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Yield Curve and Inverted Yield Curve
The yield curve shows the relationship between the maturities of bonds and their yields to maturity. In the normal case, short-term bonds yield less than long-term bonds, and the yield curve is upward sloping. Investors have to be content with lower returns when they invest for the short term. In the case of long-term bonds, the rate must be higher for the investors to achieve a greater ROI (Return on Investment).
Why does the yield curve inversion occur?
When the yields of short-term bonds return more than long-term bonds, then the yield curves get inverted. An inverted yield curve shows a looming recession in the near future.
Usually, the value of bonds is measured by their value in yield. It is a matric of how an investor can buy or sell their bonds. In general, bonds with a higher maturity period pay more in returns than shorter-term bonds. The collection of all bonds yield is measured in an upward sloping graph. So, investors who believe that the economy will perform well will buy a 10-year bond instead of a short-term 2 years one.
Note − The curves' yield and inversion are all related to the yield generated by bonds. The inversion of the curve forecasts a recession.
When a bond inverts, it shows a lack of investors' confidence in short-term bonds. They fear that the near term is too risky to invest and they flock to longer period bonds for better returns. Investors prefer their money tied up for a longer future to get the returns back in the distant future, not in the shorter term.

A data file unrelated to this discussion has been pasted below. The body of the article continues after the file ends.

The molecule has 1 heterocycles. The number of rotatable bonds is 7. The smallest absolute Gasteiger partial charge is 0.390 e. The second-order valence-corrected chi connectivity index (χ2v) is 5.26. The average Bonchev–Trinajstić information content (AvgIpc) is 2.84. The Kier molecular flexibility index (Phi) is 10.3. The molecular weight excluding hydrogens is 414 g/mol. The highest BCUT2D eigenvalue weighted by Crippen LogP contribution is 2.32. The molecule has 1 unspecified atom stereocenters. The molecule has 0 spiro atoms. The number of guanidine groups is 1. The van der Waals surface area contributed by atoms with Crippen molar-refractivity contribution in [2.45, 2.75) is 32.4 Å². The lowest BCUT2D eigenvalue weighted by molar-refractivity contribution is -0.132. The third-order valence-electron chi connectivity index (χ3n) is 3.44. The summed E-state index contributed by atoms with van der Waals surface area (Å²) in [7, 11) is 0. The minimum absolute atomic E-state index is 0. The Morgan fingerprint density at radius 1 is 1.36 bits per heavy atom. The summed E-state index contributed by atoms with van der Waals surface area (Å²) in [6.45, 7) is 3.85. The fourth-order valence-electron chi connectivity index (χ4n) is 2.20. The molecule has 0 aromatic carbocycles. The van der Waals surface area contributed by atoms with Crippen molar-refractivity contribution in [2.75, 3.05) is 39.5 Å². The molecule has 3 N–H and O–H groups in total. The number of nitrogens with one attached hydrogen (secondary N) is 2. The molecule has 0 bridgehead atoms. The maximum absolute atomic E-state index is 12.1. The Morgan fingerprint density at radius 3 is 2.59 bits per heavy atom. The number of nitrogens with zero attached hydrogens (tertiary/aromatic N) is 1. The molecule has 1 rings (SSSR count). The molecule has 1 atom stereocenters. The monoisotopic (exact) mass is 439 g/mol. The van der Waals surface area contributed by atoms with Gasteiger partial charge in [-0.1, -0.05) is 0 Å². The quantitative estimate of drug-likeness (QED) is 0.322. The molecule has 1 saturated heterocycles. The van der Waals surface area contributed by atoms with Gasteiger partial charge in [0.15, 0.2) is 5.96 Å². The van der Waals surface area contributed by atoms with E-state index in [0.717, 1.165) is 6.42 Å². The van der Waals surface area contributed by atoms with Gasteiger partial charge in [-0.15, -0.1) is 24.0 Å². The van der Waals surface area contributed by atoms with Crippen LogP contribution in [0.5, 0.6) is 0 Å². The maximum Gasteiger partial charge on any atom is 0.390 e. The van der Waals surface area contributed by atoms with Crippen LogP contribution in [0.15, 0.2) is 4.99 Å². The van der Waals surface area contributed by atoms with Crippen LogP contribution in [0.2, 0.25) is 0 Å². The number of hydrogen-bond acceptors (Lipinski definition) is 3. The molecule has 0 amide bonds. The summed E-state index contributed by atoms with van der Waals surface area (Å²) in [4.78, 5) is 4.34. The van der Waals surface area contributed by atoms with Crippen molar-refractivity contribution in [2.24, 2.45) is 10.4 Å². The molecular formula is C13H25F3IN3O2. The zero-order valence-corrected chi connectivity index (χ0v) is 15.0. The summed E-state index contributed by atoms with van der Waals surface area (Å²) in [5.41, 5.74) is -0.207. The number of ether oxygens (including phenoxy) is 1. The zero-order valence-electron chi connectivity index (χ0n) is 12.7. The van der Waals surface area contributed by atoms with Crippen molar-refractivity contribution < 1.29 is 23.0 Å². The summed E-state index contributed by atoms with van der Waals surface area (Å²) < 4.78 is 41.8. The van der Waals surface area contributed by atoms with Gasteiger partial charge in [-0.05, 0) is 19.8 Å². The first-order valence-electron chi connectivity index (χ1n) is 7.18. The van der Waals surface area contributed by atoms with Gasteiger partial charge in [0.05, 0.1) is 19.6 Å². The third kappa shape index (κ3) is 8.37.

As the investors flock to long-term bonds, the demand for them is higher. So, the interest rate on longer-term bills comes down. So, the longer-term yields must have higher yields than short-term bonds. This leads to shorter yields of short-term bonds. As the longer tenure bonds overcome shorter bonds, the curve inverts.
It has been seen that a common recession lasts for 10 months and the average waiting period for investors is 2 months. So, if an investor thinks that a recession is imminent, he/she will invest in bonds that pay in 2 months making them the hot cakes in the market. This leads to a falling in demands for other bonds increasing their yields. This inverts the curve.
Note − The most popular fear-invoking situation arrives when the 10-year bond yield goes down the 2 years old bond yield. This leads to an inversion of the common bond causing the reversal of trends.
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